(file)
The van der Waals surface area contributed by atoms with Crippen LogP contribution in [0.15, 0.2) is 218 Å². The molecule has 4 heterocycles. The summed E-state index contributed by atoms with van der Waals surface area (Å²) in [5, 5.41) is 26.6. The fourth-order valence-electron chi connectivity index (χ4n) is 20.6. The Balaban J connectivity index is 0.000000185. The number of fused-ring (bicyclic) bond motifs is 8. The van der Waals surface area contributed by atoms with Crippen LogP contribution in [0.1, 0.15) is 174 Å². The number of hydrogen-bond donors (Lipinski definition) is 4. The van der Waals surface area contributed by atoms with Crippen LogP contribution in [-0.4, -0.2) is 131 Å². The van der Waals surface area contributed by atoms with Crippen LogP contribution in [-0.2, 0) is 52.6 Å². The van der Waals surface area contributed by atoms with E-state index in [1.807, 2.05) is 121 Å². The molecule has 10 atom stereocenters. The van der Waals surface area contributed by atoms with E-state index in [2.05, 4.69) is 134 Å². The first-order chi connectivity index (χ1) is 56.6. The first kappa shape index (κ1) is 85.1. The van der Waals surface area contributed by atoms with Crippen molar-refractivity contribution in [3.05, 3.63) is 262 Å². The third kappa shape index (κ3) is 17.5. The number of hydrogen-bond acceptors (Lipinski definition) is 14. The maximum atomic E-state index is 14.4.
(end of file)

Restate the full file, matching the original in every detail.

The van der Waals surface area contributed by atoms with Crippen LogP contribution in [0.15, 0.2) is 218 Å². The molecule has 4 heterocycles. The summed E-state index contributed by atoms with van der Waals surface area (Å²) in [5, 5.41) is 26.6. The fourth-order valence-electron chi connectivity index (χ4n) is 20.6. The Balaban J connectivity index is 0.000000185. The number of fused-ring (bicyclic) bond motifs is 8. The van der Waals surface area contributed by atoms with Crippen LogP contribution in [0.1, 0.15) is 174 Å². The number of hydrogen-bond donors (Lipinski definition) is 4. The van der Waals surface area contributed by atoms with Crippen LogP contribution in [-0.4, -0.2) is 131 Å². The van der Waals surface area contributed by atoms with Crippen LogP contribution in [-0.2, 0) is 52.6 Å². The van der Waals surface area contributed by atoms with E-state index in [1.807, 2.05) is 121 Å². The molecule has 10 atom stereocenters. The van der Waals surface area contributed by atoms with E-state index in [2.05, 4.69) is 134 Å². The first-order chi connectivity index (χ1) is 56.6. The first kappa shape index (κ1) is 85.1. The van der Waals surface area contributed by atoms with Crippen molar-refractivity contribution in [3.05, 3.63) is 262 Å². The third kappa shape index (κ3) is 17.5. The number of hydrogen-bond acceptors (Lipinski definition) is 14. The maximum atomic E-state index is 14.4.